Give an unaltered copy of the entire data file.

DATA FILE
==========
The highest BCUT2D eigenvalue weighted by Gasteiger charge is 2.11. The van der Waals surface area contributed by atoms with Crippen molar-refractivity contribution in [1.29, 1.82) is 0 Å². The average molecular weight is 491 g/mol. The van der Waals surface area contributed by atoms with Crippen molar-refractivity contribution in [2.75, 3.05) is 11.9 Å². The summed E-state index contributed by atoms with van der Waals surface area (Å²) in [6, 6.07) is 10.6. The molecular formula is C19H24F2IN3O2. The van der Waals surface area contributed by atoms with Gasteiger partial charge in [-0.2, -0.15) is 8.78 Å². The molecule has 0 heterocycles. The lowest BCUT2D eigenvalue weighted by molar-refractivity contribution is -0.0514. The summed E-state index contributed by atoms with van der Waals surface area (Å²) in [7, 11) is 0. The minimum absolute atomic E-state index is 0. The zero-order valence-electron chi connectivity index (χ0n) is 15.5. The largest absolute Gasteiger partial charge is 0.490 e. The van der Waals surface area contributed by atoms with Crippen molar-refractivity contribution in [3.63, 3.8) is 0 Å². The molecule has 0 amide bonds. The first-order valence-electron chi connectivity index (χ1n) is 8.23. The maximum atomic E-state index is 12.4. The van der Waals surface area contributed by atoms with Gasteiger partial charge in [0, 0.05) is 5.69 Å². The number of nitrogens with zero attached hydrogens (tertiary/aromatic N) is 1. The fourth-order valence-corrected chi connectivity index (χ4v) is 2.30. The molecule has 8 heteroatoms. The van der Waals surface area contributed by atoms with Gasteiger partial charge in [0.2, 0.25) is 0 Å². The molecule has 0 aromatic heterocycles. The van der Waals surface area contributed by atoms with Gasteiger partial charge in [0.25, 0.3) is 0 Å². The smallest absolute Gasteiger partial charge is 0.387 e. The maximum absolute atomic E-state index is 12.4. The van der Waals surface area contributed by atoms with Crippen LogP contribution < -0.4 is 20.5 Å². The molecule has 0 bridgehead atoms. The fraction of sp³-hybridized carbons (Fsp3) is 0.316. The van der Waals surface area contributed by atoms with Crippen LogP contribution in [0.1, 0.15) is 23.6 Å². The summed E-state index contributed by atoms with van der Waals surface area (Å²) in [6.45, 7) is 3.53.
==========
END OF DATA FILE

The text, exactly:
The highest BCUT2D eigenvalue weighted by Gasteiger charge is 2.11. The van der Waals surface area contributed by atoms with Crippen molar-refractivity contribution in [1.29, 1.82) is 0 Å². The average molecular weight is 491 g/mol. The van der Waals surface area contributed by atoms with Crippen molar-refractivity contribution in [2.75, 3.05) is 11.9 Å². The summed E-state index contributed by atoms with van der Waals surface area (Å²) in [6, 6.07) is 10.6. The molecular formula is C19H24F2IN3O2. The van der Waals surface area contributed by atoms with Gasteiger partial charge in [-0.2, -0.15) is 8.78 Å². The molecule has 0 heterocycles. The lowest BCUT2D eigenvalue weighted by molar-refractivity contribution is -0.0514. The summed E-state index contributed by atoms with van der Waals surface area (Å²) in [7, 11) is 0. The minimum absolute atomic E-state index is 0. The zero-order valence-electron chi connectivity index (χ0n) is 15.5. The largest absolute Gasteiger partial charge is 0.490 e. The van der Waals surface area contributed by atoms with Crippen molar-refractivity contribution in [3.63, 3.8) is 0 Å². The molecule has 0 amide bonds. The first-order valence-electron chi connectivity index (χ1n) is 8.23. The maximum atomic E-state index is 12.4. The van der Waals surface area contributed by atoms with Gasteiger partial charge in [0, 0.05) is 5.69 Å². The number of nitrogens with zero attached hydrogens (tertiary/aromatic N) is 1. The fourth-order valence-corrected chi connectivity index (χ4v) is 2.30. The molecule has 8 heteroatoms. The van der Waals surface area contributed by atoms with Gasteiger partial charge in [0.2, 0.25) is 0 Å². The molecule has 0 aromatic heterocycles. The van der Waals surface area contributed by atoms with Gasteiger partial charge in [0.25, 0.3) is 0 Å². The smallest absolute Gasteiger partial charge is 0.387 e. The maximum absolute atomic E-state index is 12.4. The van der Waals surface area contributed by atoms with Crippen LogP contribution < -0.4 is 20.5 Å². The molecule has 0 bridgehead atoms. The fraction of sp³-hybridized carbons (Fsp3) is 0.316. The van der Waals surface area contributed by atoms with Crippen LogP contribution in [0.1, 0.15) is 23.6 Å². The summed E-state index contributed by atoms with van der Waals surface area (Å²) in [6.45, 7) is 3.53.